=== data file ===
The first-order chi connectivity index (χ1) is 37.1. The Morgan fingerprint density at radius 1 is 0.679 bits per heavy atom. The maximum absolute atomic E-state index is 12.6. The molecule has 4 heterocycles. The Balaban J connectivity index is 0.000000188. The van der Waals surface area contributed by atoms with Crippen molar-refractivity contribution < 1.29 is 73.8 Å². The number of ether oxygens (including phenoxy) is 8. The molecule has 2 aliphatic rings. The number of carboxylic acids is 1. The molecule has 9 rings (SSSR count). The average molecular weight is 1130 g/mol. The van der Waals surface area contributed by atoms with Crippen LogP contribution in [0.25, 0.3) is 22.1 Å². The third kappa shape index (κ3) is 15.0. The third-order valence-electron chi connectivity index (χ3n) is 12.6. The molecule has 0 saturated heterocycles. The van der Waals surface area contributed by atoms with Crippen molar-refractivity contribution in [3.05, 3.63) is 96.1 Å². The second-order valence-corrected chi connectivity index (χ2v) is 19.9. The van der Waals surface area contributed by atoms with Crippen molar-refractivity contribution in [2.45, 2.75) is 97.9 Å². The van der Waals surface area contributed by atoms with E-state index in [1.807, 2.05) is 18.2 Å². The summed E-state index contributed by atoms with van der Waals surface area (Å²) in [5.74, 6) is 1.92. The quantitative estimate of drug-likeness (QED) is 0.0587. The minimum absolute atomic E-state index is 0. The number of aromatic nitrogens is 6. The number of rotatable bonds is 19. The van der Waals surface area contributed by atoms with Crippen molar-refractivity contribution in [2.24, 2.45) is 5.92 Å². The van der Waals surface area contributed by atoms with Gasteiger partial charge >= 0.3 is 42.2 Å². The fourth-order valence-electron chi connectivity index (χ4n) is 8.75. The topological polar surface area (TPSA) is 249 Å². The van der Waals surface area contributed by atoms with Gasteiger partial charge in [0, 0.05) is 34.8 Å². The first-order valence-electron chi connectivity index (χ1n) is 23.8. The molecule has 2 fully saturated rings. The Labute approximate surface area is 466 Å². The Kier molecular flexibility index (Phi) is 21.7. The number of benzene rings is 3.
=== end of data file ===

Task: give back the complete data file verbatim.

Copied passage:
The first-order chi connectivity index (χ1) is 37.1. The Morgan fingerprint density at radius 1 is 0.679 bits per heavy atom. The maximum absolute atomic E-state index is 12.6. The molecule has 4 heterocycles. The Balaban J connectivity index is 0.000000188. The van der Waals surface area contributed by atoms with Crippen molar-refractivity contribution < 1.29 is 73.8 Å². The number of ether oxygens (including phenoxy) is 8. The molecule has 2 aliphatic rings. The number of carboxylic acids is 1. The molecule has 9 rings (SSSR count). The average molecular weight is 1130 g/mol. The van der Waals surface area contributed by atoms with Crippen LogP contribution in [0.25, 0.3) is 22.1 Å². The third kappa shape index (κ3) is 15.0. The third-order valence-electron chi connectivity index (χ3n) is 12.6. The molecule has 0 saturated heterocycles. The van der Waals surface area contributed by atoms with Crippen molar-refractivity contribution in [3.05, 3.63) is 96.1 Å². The second-order valence-corrected chi connectivity index (χ2v) is 19.9. The van der Waals surface area contributed by atoms with Crippen molar-refractivity contribution in [2.45, 2.75) is 97.9 Å². The van der Waals surface area contributed by atoms with E-state index in [1.807, 2.05) is 18.2 Å². The summed E-state index contributed by atoms with van der Waals surface area (Å²) in [5.74, 6) is 1.92. The quantitative estimate of drug-likeness (QED) is 0.0587. The minimum absolute atomic E-state index is 0. The number of aromatic nitrogens is 6. The number of rotatable bonds is 19. The van der Waals surface area contributed by atoms with Crippen molar-refractivity contribution in [2.24, 2.45) is 5.92 Å². The van der Waals surface area contributed by atoms with Gasteiger partial charge >= 0.3 is 42.2 Å². The fourth-order valence-electron chi connectivity index (χ4n) is 8.75. The topological polar surface area (TPSA) is 249 Å². The van der Waals surface area contributed by atoms with Gasteiger partial charge in [0, 0.05) is 34.8 Å². The first-order valence-electron chi connectivity index (χ1n) is 23.8. The molecule has 2 fully saturated rings. The Labute approximate surface area is 466 Å². The Kier molecular flexibility index (Phi) is 21.7. The number of benzene rings is 3.